“I used to see the beauty in this world. And now I see the truth.”
“Reunion,” this week’s Westworld, opens with Arnold and Ford talking to Dolores in the real world, preparing her to meet people. They ultimately choose another host, with Arnold insisting she isn’t ready. Arnold then takes Dolores to a house he’s building for his family. Logan attends a private pitch for Westworld and seems interested in investing. Lawrence is being tormented by some fellow hosts when the Man in Black shows up, releases him and takes him to a bar. Dolores, Angela and Teddy interrogate Delos employees to find out more about the humans that are coming. William convinces his father-in-law to invest in Westworld.
Dolores comes face to face with Maeve and they discuss the different ways to fight the humans, but Maeve continues on her own journey. Dolores convinces the Confederados to join her cause. At the retirement party for William’s father-in-law, Dolores is playing piano and crosses paths with William and Logan. The Man in Black and Lawrence meet up with El Lazo, wanting him to join them. He says no, and he and all his men kill themselves. William tells Dolores she is just a thing to entertain people, and then shows her a decrepit place in Westworld. In the present, Dolores says she’s going to lead Teddy and the others there.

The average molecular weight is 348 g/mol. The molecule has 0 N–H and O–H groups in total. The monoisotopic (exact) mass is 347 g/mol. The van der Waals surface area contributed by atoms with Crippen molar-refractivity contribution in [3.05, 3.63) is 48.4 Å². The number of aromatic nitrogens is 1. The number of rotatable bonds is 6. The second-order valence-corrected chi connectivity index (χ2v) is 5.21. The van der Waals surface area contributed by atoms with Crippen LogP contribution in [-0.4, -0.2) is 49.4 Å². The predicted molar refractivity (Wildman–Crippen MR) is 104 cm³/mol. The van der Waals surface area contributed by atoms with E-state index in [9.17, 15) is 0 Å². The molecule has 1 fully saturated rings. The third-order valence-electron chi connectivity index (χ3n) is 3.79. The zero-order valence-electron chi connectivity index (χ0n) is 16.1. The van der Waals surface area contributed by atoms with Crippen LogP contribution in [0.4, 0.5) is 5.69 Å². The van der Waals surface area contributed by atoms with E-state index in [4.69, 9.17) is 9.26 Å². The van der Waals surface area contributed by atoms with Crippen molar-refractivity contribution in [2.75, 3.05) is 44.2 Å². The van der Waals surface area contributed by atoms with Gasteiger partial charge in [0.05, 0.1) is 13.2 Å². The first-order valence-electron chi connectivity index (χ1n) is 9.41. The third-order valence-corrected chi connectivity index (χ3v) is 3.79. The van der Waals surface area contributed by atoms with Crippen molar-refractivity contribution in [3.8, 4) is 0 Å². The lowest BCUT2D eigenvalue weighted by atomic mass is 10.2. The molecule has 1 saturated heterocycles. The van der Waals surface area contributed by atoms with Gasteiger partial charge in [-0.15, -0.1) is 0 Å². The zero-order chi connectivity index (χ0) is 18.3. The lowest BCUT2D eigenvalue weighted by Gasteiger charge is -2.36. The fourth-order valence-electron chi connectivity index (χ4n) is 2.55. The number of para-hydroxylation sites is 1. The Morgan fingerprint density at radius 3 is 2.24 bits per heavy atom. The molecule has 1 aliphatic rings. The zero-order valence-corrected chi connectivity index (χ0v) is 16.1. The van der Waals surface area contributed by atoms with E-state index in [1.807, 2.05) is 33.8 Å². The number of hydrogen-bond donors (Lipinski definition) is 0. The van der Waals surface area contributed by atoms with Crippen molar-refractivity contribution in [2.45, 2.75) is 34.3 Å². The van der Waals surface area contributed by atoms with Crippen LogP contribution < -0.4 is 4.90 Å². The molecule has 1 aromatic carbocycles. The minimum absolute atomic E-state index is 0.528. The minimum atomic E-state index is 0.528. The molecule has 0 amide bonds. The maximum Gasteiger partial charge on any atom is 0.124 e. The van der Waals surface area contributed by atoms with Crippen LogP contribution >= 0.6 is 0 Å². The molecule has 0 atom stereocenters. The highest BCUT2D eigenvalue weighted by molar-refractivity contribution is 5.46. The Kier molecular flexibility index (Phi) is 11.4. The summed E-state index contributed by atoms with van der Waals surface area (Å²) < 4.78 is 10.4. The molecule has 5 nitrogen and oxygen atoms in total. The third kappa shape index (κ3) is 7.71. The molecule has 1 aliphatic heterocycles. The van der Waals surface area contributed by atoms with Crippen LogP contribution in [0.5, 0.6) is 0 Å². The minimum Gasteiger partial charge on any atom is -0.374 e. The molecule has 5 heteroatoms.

If I could describe “Reunion” in one word, it would be jaw-dropping. Nearly every scene, every revelation and every ounce of backstory had me sitting there stunned. I found this episode a little easier to follow than “Journey Into Night”, and I even liked the plot and character interactions a little better too. While we still aren’t totally sure in what sequence the events are all happening, the presence of young William and Logan definitely provides some clarity.
“Reunion” is a great episode for the Man in Black. One thing I love about this character is, you can never tell whether he’s going to rape, murder or help someone. Granted, it’s probably not really help if he simply wants something from Lawrence, but that’s neither here nor there. William got a lot of screen time this episode, both as the Man in Black and as his younger self. Bernard/Arnold, however did not, and his scenes were concentrated toward the front of the episode. What’s great about this show is that we learn not only about these characters in the flashbacks, but also about Dolores and how the park came to be.